But Sri Lanka is not just for pro surfers, it’s a great place for beginners to learn, too. Weligama, just south of Galle, is a sheltered bay home to small, kid-friendly waves all year round. There are a number of local surf schools where you can book a lesson or simply rent a board. You’ll find the surf schools neatly positioned under the trees at the right side of the bay.
My kids were really little when we visited Weligama so we didn’t get the chance to surf ourselves, but the following surf schools come highly recommended: Surf ‘n Lanka and Surf Discovery/Sri Lanka Surf School.
Activity 4: Howzat! Catch a Game of Cricket
It’s safe to say that Sri Lanka is cricket crazy. The British sport first found its footing in the area then called Ceylon, when it became a British colony in 1802. It didn’t take long for the game to take off and today it’s the most popular sport in the country with no fewer than eight grounds that have been used to host international cricket matches. Not bad for a small island.
The Galle International Stadium first opened in 1829 as a horse-racing track. However, it quickly transformed into an oval of emerald green. Today it’s one of the prettiest Test grounds in the world with view of Galle Fort from the stadium. If you fancy catching an “over” or two, then check the schedule for matches. If you can’t get tickets, then join the locals and watch from the fort ramparts. Click here to check for upcoming matches.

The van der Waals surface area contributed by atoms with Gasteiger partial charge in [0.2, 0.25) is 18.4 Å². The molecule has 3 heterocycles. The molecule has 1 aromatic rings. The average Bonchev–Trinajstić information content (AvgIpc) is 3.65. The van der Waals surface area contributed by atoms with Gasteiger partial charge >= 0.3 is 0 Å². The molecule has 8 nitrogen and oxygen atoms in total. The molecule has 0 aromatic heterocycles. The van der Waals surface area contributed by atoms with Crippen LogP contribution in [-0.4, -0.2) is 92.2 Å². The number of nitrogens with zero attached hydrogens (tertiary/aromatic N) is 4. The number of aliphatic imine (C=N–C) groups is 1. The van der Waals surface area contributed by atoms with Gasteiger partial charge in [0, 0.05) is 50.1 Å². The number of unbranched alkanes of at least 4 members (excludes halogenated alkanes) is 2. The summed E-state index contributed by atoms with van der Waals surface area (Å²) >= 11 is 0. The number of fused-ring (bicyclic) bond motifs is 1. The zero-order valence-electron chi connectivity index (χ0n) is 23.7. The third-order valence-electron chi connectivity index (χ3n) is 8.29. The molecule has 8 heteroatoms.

1 Great Place to Stay: Apa Villas
There are plenty of chichi boutique hotels within Galle’s walls, but if visiting with kids then I recommend staying just outside the fort at Apa Villas. Located in the small village of Thalpe, just 8km and a short auto-rickshaw ride away from Galle Fort, this is a wonderful family-friendly option.
Apa Villas is positioned on a private strip of beach. The property splits into three villas that house seven individual suites. These well-appointed suites open onto a private terrace where all your meals are served. That’s the other great thing about staying here, the food is absolutely delicious! Beyond the veranda you’ll find a grassy lawn, dotted with spindly palm trees, and the blue ocean beyond.
Although the current is too strong to swim here, there is a lovely 25m-infinity pool on site instead. Click here to read my detailed review of Apa Villas, and find out more at the official site for Apa Villas at Thalpe.
1 Great Place to Eat: Pedlar’s Inn Cafe
With the arrival of more and more boutique hotels in Galle, so too has the restaurant scene exploded. Expect to find lots of good places to eat and drink within the fortified walls. We became quick fans of Pedlar’s Inn. This café claims to be the first coffee shop to open inside the fort and is almost always busy – be prepared to wait for a table.
Food is a mixture of local favorites and Western staples, and there’s even an ice cream bar, which made our kids happy! Best of all, the service is great and always comes with a beaming, Sri Lankan smile. Click here for the Pedlars Inn site.